Chapter 9

Assessment of Nutritional Status in the Elderly

Teresa Kokot1, Ewa Malczyk2, Ewa Ziółko1, Małgorzata Muc-Wierzgoń1 and Edyta Fatyga1,    1Medical University of Silesia in Katowice, Katowice, Poland,    2University of Applied Sciences, Nysa, Poland

Abstract

Assessing the nutritional status of elderly patients is an integral component of a comprehensive geriatric assessment. Anthropometric measurements, body composition estimation, and questionnaires such as the MNA, MST, NRI, and PINI are useful methods for assessing nutritional status in seniors. The aim of this paper is to provide methods of nutritional status assessment. Although there are many methods for assessing seniors’ nutritional status, so far we have failed to develop a “gold standard” for such nutritional assessments.

Keywords

Elderly; nutritional status; anthropometric measurements; senior questionnaires; biochemical tests

Introduction

Nutritional status is the state of health resulting from the usual food intake, absorption, and utilization of food nutrients and from any pathology influencing these processes. It is determined by many factors, including age, sex, physical activity, comorbidities, used drugs or stimulants, and socioeconomic situation (Charzewska et al., 2010; Donini et al., 2007).

Assessing the nutritional status of the elderly is an integral component of a comprehensive geriatric assessment. It provides information on possible quantitative or qualitative deficiencies of nutrients, helps to identify the risk of protein-energy malnutrition (PEM), overweight, and obesity, and it helps to monitor effectiveness of the nutritional therapy (Ashwell et al., 2012). Assessment of the nutritional status in disabled and bedridden elderly patients presents particular challenges.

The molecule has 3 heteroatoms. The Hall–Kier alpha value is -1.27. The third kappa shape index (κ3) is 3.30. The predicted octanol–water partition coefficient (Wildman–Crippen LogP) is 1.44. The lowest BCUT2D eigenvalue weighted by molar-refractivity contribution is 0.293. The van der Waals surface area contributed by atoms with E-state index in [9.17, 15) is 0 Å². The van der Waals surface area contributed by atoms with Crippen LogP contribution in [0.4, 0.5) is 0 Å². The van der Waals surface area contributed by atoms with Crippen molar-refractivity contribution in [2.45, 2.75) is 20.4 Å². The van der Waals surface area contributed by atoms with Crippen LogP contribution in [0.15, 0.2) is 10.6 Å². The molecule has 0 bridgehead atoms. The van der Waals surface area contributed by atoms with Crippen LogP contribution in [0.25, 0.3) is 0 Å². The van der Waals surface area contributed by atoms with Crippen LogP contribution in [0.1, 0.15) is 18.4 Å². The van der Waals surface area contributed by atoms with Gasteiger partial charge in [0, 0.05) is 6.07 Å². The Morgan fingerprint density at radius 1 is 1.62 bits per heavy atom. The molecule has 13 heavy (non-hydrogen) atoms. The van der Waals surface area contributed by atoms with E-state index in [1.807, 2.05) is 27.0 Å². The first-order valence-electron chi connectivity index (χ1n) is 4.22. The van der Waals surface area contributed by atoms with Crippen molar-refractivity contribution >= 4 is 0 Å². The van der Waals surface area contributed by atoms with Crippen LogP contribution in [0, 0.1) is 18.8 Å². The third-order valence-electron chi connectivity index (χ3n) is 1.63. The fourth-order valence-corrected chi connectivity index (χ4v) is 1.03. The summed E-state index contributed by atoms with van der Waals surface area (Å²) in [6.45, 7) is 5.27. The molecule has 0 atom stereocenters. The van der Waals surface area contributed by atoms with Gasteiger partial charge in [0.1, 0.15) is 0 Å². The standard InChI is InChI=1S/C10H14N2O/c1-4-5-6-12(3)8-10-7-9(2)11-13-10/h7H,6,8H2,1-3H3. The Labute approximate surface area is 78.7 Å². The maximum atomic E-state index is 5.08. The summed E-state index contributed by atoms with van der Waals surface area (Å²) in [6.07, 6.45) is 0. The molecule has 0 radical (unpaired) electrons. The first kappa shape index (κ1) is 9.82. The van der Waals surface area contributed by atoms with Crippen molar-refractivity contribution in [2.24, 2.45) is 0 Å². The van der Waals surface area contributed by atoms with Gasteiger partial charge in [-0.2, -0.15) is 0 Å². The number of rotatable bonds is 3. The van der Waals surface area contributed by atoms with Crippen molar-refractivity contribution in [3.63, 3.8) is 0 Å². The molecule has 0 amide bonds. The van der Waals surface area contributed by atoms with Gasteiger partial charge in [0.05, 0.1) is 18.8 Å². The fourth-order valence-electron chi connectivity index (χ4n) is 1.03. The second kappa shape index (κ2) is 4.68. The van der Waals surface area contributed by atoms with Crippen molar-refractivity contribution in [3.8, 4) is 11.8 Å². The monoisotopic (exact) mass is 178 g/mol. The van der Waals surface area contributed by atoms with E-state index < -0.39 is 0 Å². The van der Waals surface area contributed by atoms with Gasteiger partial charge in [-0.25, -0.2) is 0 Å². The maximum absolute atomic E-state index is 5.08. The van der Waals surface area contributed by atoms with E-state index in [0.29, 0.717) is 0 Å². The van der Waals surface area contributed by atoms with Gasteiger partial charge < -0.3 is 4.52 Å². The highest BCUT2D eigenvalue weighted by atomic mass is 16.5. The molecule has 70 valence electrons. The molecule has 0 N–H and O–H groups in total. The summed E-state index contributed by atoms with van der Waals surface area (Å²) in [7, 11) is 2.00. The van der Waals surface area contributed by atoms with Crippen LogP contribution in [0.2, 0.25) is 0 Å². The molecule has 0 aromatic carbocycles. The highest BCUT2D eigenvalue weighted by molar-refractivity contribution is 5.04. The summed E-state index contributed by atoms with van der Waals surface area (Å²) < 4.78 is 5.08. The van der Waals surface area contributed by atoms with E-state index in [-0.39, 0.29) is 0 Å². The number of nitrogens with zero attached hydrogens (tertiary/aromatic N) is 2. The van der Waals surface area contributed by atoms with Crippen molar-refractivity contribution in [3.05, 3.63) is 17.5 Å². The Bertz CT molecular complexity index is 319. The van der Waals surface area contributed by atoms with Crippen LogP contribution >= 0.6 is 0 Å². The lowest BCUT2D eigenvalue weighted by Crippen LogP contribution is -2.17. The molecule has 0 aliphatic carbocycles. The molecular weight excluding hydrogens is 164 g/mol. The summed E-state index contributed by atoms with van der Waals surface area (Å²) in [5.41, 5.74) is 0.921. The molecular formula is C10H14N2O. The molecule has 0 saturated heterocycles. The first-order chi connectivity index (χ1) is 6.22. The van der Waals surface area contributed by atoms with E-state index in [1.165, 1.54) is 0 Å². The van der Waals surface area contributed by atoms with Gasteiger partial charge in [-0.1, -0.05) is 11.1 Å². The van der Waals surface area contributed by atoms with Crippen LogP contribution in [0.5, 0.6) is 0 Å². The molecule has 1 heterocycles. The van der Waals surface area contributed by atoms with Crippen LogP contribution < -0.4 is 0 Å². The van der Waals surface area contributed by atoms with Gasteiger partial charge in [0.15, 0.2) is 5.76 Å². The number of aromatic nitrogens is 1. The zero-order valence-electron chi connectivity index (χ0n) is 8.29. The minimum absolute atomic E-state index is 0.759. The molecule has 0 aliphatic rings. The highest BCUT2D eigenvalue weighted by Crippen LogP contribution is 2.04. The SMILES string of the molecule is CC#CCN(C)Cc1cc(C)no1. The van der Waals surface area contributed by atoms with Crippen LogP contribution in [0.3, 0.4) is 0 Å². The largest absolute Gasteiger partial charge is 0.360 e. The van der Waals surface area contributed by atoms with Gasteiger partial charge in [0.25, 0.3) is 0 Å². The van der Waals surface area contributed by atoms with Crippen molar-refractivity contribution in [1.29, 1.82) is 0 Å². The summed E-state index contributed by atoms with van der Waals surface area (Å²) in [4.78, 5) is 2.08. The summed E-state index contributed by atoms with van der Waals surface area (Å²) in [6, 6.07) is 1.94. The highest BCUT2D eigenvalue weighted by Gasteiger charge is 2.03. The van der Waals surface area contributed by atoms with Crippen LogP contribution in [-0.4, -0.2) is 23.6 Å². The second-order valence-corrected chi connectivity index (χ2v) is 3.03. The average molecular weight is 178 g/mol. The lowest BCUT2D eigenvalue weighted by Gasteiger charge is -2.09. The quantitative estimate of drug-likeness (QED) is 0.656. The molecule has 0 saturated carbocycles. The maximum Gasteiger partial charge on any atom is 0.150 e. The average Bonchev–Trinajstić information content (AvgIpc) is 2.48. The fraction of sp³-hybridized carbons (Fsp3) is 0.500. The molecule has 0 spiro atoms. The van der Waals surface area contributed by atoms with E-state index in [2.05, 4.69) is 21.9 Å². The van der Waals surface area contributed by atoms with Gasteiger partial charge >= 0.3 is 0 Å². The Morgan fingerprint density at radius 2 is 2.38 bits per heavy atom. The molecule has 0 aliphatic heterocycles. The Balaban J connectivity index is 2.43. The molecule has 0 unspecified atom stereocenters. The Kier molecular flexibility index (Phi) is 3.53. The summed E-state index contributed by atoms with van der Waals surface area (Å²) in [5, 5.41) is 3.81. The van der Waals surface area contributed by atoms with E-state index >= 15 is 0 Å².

Most often, the same indicators and criteria used with adults can assess the nutritional status of the elderly (2006). However, an assessment must consider the physiological and pathophysiological distinctiveness of the aging process (Charzewska et al., 2010; Wojszel, 2011; Green and Watson, 2006; Antczak-Domagała et al., 2013). Proper assessment of the nutritional status in the elderly is carried out by qualified personnel (doctors, nurses, dietitians), and it requires a combination of several methods: medical history, with a particular emphasis on nutritional history; physical examination; anthropometric tests; and determination of biochemical parameters and surveys based on validated questionnaires for assessing nutritional status (Babiarczyk and Turbiarz, 2012).

Medical History With a Particular Emphasis on the Nutritional History and Physical Examination

Medical History